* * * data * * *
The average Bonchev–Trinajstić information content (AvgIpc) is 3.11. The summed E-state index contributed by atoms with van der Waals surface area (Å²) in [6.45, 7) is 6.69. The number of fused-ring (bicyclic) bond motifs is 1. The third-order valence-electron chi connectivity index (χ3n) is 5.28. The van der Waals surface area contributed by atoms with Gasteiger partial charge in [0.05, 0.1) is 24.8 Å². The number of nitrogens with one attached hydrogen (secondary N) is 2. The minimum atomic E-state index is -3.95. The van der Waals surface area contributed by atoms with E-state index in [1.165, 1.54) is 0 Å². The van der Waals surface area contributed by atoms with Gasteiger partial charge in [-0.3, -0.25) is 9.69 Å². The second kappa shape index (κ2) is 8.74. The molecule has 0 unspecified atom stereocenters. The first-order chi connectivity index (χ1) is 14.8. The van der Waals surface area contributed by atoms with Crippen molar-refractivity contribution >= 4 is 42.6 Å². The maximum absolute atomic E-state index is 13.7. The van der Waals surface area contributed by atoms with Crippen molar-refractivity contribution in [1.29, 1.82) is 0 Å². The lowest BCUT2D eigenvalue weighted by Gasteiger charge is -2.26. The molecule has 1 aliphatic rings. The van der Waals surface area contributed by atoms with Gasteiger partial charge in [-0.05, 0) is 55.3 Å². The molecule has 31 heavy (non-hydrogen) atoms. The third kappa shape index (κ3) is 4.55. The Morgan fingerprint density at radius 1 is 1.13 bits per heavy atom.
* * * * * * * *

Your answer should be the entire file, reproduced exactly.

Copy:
The average Bonchev–Trinajstić information content (AvgIpc) is 3.11. The summed E-state index contributed by atoms with van der Waals surface area (Å²) in [6.45, 7) is 6.69. The number of fused-ring (bicyclic) bond motifs is 1. The third-order valence-electron chi connectivity index (χ3n) is 5.28. The van der Waals surface area contributed by atoms with Gasteiger partial charge in [0.05, 0.1) is 24.8 Å². The number of nitrogens with one attached hydrogen (secondary N) is 2. The minimum atomic E-state index is -3.95. The van der Waals surface area contributed by atoms with E-state index in [1.165, 1.54) is 0 Å². The van der Waals surface area contributed by atoms with Gasteiger partial charge in [-0.3, -0.25) is 9.69 Å². The second kappa shape index (κ2) is 8.74. The molecule has 0 unspecified atom stereocenters. The first-order chi connectivity index (χ1) is 14.8. The van der Waals surface area contributed by atoms with Crippen molar-refractivity contribution >= 4 is 42.6 Å². The maximum absolute atomic E-state index is 13.7. The van der Waals surface area contributed by atoms with Crippen molar-refractivity contribution in [1.29, 1.82) is 0 Å². The lowest BCUT2D eigenvalue weighted by Gasteiger charge is -2.26. The molecule has 1 aliphatic rings. The van der Waals surface area contributed by atoms with Gasteiger partial charge in [-0.05, 0) is 55.3 Å². The molecule has 31 heavy (non-hydrogen) atoms. The third kappa shape index (κ3) is 4.55. The Morgan fingerprint density at radius 1 is 1.13 bits per heavy atom.